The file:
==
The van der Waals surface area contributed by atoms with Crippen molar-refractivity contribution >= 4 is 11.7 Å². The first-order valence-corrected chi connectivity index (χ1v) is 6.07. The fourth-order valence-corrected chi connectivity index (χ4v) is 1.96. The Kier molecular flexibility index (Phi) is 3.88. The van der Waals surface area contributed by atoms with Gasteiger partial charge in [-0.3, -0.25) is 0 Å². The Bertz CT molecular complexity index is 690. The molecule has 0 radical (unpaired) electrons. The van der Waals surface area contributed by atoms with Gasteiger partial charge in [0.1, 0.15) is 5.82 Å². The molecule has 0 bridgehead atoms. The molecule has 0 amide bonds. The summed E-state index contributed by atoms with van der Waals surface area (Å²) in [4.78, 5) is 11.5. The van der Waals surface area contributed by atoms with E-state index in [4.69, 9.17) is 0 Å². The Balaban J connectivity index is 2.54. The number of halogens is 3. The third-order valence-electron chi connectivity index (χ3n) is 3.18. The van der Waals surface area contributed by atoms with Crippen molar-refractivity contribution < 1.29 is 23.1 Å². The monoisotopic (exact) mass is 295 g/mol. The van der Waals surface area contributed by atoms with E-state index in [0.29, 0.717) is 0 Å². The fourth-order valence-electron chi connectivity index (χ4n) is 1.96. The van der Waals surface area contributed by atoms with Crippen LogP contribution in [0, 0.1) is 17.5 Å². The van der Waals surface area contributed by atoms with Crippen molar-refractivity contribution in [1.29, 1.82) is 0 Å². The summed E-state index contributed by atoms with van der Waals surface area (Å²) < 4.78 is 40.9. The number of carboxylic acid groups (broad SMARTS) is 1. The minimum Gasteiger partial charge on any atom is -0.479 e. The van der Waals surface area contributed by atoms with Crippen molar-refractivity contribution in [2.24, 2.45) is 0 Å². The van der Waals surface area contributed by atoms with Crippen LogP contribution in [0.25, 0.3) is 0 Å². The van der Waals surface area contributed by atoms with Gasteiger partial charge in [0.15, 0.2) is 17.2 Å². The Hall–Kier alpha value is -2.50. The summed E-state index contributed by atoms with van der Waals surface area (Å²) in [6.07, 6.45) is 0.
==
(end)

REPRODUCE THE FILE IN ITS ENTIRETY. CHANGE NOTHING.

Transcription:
The van der Waals surface area contributed by atoms with Crippen molar-refractivity contribution >= 4 is 11.7 Å². The first-order valence-corrected chi connectivity index (χ1v) is 6.07. The fourth-order valence-corrected chi connectivity index (χ4v) is 1.96. The Kier molecular flexibility index (Phi) is 3.88. The van der Waals surface area contributed by atoms with Gasteiger partial charge in [-0.3, -0.25) is 0 Å². The Bertz CT molecular complexity index is 690. The molecule has 0 radical (unpaired) electrons. The van der Waals surface area contributed by atoms with Gasteiger partial charge in [0.1, 0.15) is 5.82 Å². The molecule has 0 bridgehead atoms. The molecule has 0 amide bonds. The summed E-state index contributed by atoms with van der Waals surface area (Å²) in [4.78, 5) is 11.5. The van der Waals surface area contributed by atoms with E-state index in [4.69, 9.17) is 0 Å². The Balaban J connectivity index is 2.54. The number of halogens is 3. The third-order valence-electron chi connectivity index (χ3n) is 3.18. The van der Waals surface area contributed by atoms with Crippen molar-refractivity contribution < 1.29 is 23.1 Å². The monoisotopic (exact) mass is 295 g/mol. The van der Waals surface area contributed by atoms with E-state index in [0.29, 0.717) is 0 Å². The fourth-order valence-electron chi connectivity index (χ4n) is 1.96. The van der Waals surface area contributed by atoms with Crippen LogP contribution in [0, 0.1) is 17.5 Å². The van der Waals surface area contributed by atoms with Crippen molar-refractivity contribution in [1.29, 1.82) is 0 Å². The summed E-state index contributed by atoms with van der Waals surface area (Å²) < 4.78 is 40.9. The number of carboxylic acid groups (broad SMARTS) is 1. The minimum Gasteiger partial charge on any atom is -0.479 e. The van der Waals surface area contributed by atoms with Crippen molar-refractivity contribution in [2.24, 2.45) is 0 Å². The van der Waals surface area contributed by atoms with Crippen LogP contribution in [0.25, 0.3) is 0 Å². The van der Waals surface area contributed by atoms with Gasteiger partial charge in [0.15, 0.2) is 17.2 Å². The Hall–Kier alpha value is -2.50. The summed E-state index contributed by atoms with van der Waals surface area (Å²) in [6.07, 6.45) is 0.